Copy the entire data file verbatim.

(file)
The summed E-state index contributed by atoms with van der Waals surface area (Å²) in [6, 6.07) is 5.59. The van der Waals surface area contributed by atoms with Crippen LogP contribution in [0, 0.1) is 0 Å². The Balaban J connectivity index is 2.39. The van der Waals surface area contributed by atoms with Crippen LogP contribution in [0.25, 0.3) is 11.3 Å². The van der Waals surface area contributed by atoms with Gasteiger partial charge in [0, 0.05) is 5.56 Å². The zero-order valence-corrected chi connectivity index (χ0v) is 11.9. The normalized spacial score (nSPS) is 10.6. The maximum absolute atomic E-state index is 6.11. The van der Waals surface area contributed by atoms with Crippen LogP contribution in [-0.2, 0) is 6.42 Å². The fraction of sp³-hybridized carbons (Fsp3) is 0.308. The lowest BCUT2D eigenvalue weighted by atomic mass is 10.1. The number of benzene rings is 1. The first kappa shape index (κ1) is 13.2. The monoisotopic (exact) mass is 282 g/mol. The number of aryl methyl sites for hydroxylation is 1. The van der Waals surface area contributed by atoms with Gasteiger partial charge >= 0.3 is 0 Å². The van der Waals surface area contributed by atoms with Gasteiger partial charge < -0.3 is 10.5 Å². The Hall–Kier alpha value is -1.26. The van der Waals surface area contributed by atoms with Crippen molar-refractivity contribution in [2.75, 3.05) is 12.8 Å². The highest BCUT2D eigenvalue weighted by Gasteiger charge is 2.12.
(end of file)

The summed E-state index contributed by atoms with van der Waals surface area (Å²) in [6, 6.07) is 5.59. The van der Waals surface area contributed by atoms with Crippen LogP contribution in [0, 0.1) is 0 Å². The Balaban J connectivity index is 2.39. The van der Waals surface area contributed by atoms with Crippen LogP contribution in [0.25, 0.3) is 11.3 Å². The van der Waals surface area contributed by atoms with Gasteiger partial charge in [0, 0.05) is 5.56 Å². The zero-order valence-corrected chi connectivity index (χ0v) is 11.9. The normalized spacial score (nSPS) is 10.6. The maximum absolute atomic E-state index is 6.11. The van der Waals surface area contributed by atoms with Crippen LogP contribution in [-0.2, 0) is 6.42 Å². The fraction of sp³-hybridized carbons (Fsp3) is 0.308. The lowest BCUT2D eigenvalue weighted by atomic mass is 10.1. The number of benzene rings is 1. The first kappa shape index (κ1) is 13.2. The monoisotopic (exact) mass is 282 g/mol. The number of aryl methyl sites for hydroxylation is 1. The van der Waals surface area contributed by atoms with Gasteiger partial charge >= 0.3 is 0 Å². The van der Waals surface area contributed by atoms with Gasteiger partial charge < -0.3 is 10.5 Å². The Hall–Kier alpha value is -1.26. The van der Waals surface area contributed by atoms with Crippen molar-refractivity contribution in [2.75, 3.05) is 12.8 Å². The highest BCUT2D eigenvalue weighted by Gasteiger charge is 2.12.